From this view of things arises a question, the solution of which is attended with considerable difficulty. For, if it be admitted, as it certainly must be, that the great end of divine revelation is to improve the morals of mankind, and to lead them through the path of virtue to higher degrees of felicity; the Christian religion must, in this respect, have a peculiar efficacy. Whence,

then, proceeds the profligacy of so many of its professors? Whence the corruption so general among them, that, in certain senses, it may be doubted if it was exceeded in the heathen world? If it be replied that the moral efficacy of Christianity was peculiarly conspicuous in the primitive disciples of Christ, another difficulty, equally great, recurs; how it comes to pass that this result no longer exists to the same extent? If the early Christians were induced, by their religion, to lead pure and holy lives, why do not all those who still profess the same faith, pursue the same virtuous course? The doctrines, the precepts, the motives, the original institutions, the whole tenor and complexion of that religion still remain the same. Why produces it not the same moral effects?

It is of high importance to the interests of Christianity, that some satisfactory answers should be given to these, and to similar inquiries. The enemies of our faith have availed themselves of the deplorable corruption of the Christian world, in order to attack Christianity itself. Their argument, drawn from this quarter, has, it must be admitted, no small appearance of strength. For, if the main end of true religion be to reform and renovate mankind, any religion which produces not this effect, can have little to recommend it to the reflecting mind. To those who judge solely by external appearances, its recommendation will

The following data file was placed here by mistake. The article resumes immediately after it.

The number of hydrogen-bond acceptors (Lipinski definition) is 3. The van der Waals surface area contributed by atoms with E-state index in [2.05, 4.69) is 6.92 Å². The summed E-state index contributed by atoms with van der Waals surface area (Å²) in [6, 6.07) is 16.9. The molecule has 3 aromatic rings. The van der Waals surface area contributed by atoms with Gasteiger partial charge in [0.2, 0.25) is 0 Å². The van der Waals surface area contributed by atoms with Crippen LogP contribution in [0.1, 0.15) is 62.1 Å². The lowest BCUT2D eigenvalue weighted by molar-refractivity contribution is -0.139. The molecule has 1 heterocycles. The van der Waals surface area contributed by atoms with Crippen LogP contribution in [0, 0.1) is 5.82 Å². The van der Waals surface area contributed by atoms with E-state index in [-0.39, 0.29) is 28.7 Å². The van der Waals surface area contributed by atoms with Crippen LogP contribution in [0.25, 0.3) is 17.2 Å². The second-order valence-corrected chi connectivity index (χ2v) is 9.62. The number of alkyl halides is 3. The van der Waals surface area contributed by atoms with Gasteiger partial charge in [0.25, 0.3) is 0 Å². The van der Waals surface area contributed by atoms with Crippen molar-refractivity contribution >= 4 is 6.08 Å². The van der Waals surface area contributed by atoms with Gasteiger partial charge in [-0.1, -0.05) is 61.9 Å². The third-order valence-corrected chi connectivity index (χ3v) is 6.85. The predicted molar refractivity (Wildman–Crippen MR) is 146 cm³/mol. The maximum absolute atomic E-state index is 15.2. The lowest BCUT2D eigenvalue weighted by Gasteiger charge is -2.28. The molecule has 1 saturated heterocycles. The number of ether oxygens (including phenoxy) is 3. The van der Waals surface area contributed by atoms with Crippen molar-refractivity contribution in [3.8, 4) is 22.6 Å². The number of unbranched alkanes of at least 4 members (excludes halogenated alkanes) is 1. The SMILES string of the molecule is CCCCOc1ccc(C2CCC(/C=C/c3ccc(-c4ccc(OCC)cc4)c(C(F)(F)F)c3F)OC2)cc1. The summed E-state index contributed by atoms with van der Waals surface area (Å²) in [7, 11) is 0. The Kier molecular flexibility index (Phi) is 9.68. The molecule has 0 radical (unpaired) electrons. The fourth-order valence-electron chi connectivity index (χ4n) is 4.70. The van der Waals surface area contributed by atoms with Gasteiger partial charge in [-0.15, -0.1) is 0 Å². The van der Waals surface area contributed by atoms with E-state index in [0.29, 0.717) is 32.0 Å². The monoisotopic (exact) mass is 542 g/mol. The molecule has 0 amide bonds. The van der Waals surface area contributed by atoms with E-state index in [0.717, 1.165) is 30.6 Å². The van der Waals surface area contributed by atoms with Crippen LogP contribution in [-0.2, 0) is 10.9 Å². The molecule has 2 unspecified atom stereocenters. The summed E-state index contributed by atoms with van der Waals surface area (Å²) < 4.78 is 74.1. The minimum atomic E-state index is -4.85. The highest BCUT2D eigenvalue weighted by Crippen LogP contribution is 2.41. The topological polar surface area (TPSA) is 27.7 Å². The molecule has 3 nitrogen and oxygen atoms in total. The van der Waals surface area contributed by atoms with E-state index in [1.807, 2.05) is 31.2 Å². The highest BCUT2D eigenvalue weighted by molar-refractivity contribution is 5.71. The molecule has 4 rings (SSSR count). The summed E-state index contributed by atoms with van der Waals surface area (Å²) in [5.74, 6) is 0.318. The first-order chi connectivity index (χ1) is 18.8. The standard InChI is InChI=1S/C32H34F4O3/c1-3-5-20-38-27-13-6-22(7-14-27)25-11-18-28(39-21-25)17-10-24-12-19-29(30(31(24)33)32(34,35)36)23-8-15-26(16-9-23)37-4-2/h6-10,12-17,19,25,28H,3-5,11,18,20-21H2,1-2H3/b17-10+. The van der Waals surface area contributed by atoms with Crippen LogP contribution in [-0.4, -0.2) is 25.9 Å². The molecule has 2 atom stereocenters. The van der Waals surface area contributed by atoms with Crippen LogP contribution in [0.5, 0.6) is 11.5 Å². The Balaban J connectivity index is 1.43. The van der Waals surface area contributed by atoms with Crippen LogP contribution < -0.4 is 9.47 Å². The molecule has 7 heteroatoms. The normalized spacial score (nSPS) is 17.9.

be still more feeble. I entertain not the smallest doubt that the wickedness, rapacity, and cruelty, by which the Christian name has frequently been, and still is so ignominiously distinguished, has contributed more than any other cause whatever to prevent the conversion of heathens, of Jews, and Mahomedans. Till this direful obstacle is removed, or at least greatly diminished, I strongly suspect that missions, and tenders of the sacred scriptures, will have an effect, comparatively small for the attainment of the grand object in view, however desirable it may be. Before Christians attempt to reform others, they must reform themselves. They must evince by their practice, that the religion which they profess, inculcate, and endeavour to spread, has taken complete possession of their hearts, and regulates their lives. Although hypocrisy is one of the most prevalent of vices, none is more generally reprobated; nor is the suspicion of any more detrimental to the success of any cause to which it is attached. What hypocrisy can be greater than to pretend to disseminate Christianity among heathen nations, and to embellish it with every species of commendation; and, at the same time, to exhibit a conduct directly contradictory to every precept of the gospel? to assert its excellence and divine origin; and to unite with it avarice, fraud, debauchery, rapine, violence, devastation, and carnage? to maintain